“Can you love someone without knowing their gender?” was the question framing this play by Golden Age Theatre Company. An interesting question tapping into the questions of gender and sexuality surrounding us and being brought to light in today’s media, I was incredibly intrigued to see how this question would inform the piece and whether it may make me question things further, considering I believe I already have a very liberal mind.
The play focuses on Peter (Gianbruno Spena), who meets the sexually ambiguous Blue (Ilaria Ciardelli) in a coffee shop. They talk excitedly about Doctor Who, and eventually begin a relationship. All the while, Peter has no idea what sex Blue is, and for his friends and parents, this is the cause of many a talk and argument. Peter grapples with all he has known being changed – for love?- and begins to explore how much he has conformed to labels and stereotypes in the past.
My first thought when watching this play was whether it was a coincidence that the couple were named ‘Blue’ and ‘Peter’, perhaps alluding to the famous children’s television show which championed curiosity and discovery. Terrible pun on my part aside, the show began well by having Blue raising questions about conformity and labels, and by seeing the opposites to their views. However, this was the entire content for the ninety-minute performance. The performance revolved around people being confused by Blue, Blue telling them (in a very Tumblr ‘Social Justice Warrior’ way) why they shouldn’t conform, and there being no real solution. Every time a solution was close, another argument between Blue and Peter would occur, and we’d be back to a mid-point in the plot again, which was disappointing. It felt rather like a Slinky: no matter how far the plot grew, it would always shrink back to where it started.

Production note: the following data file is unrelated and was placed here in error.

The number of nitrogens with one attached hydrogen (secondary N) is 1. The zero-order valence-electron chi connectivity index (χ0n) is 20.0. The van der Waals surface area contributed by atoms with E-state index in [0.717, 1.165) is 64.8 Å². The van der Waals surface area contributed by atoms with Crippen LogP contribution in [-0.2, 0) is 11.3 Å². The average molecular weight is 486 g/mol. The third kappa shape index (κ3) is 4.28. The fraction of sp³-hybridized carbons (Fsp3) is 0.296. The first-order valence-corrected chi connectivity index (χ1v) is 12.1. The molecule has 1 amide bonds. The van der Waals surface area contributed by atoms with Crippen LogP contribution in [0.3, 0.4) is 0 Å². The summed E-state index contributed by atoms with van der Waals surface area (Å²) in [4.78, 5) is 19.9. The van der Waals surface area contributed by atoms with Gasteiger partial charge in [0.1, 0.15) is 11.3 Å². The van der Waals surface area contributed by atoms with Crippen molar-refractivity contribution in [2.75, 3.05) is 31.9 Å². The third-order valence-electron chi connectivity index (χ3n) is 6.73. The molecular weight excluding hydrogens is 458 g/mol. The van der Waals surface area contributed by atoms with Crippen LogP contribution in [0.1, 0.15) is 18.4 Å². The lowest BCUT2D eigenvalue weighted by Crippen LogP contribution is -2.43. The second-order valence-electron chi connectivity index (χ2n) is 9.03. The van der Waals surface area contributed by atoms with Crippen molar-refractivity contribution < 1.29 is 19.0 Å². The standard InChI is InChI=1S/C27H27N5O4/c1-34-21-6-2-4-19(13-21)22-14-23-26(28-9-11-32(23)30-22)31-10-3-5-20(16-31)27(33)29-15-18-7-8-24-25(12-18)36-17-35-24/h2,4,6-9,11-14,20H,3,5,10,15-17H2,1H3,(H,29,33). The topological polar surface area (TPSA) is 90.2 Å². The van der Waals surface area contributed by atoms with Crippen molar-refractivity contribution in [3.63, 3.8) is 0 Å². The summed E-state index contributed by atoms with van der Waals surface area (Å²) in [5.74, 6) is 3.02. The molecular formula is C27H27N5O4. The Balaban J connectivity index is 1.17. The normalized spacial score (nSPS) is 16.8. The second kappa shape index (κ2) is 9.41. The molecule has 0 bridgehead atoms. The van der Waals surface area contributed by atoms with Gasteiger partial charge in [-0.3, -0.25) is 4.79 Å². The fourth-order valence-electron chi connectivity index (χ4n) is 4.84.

It would have been nice if the question of gender and labels was the context underlying another story, as opposed to being the entire plot. Perhaps because I am a young liberal-minded person (I noted the majority of the audience were middle-aged) I felt I was being told things I already knew as being stretched to think differently. Repetition of ideas, in this instance, lead to boredom rather than more curiosity. I think having these questions shoved down your throat within a naturalistic play would lead to people being affronted, as opposed to exploring it in their minds if hinted at.
There were some jokes in the script which were quite funny, though one risky one I felt myself say “ooh” at in which being bipolar was the punchline of being bi (instead of -sexual).
The actors did well with the script, such as (Thomasin Lockwood) playing three characters. At times, however, I felt her manners were forced, such as doing yoga poses whilst speaking as Blue’s studio partner Suzy; this just seemed unnecessary. What was also noted by myself was both of Duncan Mason’s roles (Duncan and Peter) took the conservative, negative approach towards Blue, whereas all of the female characters were more open to Blue’s sexual ambiguity. In a play which is so eager to tell us labels should be abolished, all of the men in the play were portrayed somewhat negatively (or is this something I have placed onto the text?).
The soundtrack was fun, though scene changes – which were small – were quite clunky and took longer than necessary. The play, as a whole, has a bit of work to do to stop it becoming repetitive and make the central characters of Blue and Peter somewhat likable in order to get the audience on side. That being said, I am happy this subject is being broached in theatre, and I am interested to see what older members of the audience thought.
Boy Stroke Girl is playing at the Etcetera Theatre in Camden from the 28th of February. More info can be found here.